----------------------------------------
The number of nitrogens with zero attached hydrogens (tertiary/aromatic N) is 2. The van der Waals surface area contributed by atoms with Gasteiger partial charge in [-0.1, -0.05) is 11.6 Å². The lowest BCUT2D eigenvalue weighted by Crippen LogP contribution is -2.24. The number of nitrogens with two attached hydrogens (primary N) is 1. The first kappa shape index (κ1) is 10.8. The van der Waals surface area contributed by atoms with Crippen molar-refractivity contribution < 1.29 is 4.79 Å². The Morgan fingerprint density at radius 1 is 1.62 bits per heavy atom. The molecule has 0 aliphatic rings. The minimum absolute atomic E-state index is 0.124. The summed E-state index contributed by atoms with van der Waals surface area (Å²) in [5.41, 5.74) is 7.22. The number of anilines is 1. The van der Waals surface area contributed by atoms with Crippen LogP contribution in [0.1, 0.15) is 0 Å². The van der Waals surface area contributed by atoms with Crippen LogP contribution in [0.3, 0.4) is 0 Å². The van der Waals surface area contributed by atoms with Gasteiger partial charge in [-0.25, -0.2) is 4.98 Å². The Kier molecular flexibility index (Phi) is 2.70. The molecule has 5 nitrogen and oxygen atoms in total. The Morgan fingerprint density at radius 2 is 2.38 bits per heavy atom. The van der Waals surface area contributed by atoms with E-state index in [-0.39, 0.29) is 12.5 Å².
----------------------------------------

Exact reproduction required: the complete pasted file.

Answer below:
The number of nitrogens with zero attached hydrogens (tertiary/aromatic N) is 2. The van der Waals surface area contributed by atoms with Gasteiger partial charge in [-0.1, -0.05) is 11.6 Å². The lowest BCUT2D eigenvalue weighted by Crippen LogP contribution is -2.24. The number of nitrogens with two attached hydrogens (primary N) is 1. The first kappa shape index (κ1) is 10.8. The van der Waals surface area contributed by atoms with Crippen molar-refractivity contribution < 1.29 is 4.79 Å². The Morgan fingerprint density at radius 1 is 1.62 bits per heavy atom. The molecule has 0 aliphatic rings. The minimum absolute atomic E-state index is 0.124. The summed E-state index contributed by atoms with van der Waals surface area (Å²) in [5.41, 5.74) is 7.22. The number of anilines is 1. The van der Waals surface area contributed by atoms with Crippen LogP contribution in [0.1, 0.15) is 0 Å². The van der Waals surface area contributed by atoms with Crippen LogP contribution in [0.3, 0.4) is 0 Å². The van der Waals surface area contributed by atoms with Gasteiger partial charge in [-0.25, -0.2) is 4.98 Å². The Kier molecular flexibility index (Phi) is 2.70. The molecule has 5 nitrogen and oxygen atoms in total. The Morgan fingerprint density at radius 2 is 2.38 bits per heavy atom. The van der Waals surface area contributed by atoms with E-state index in [-0.39, 0.29) is 12.5 Å².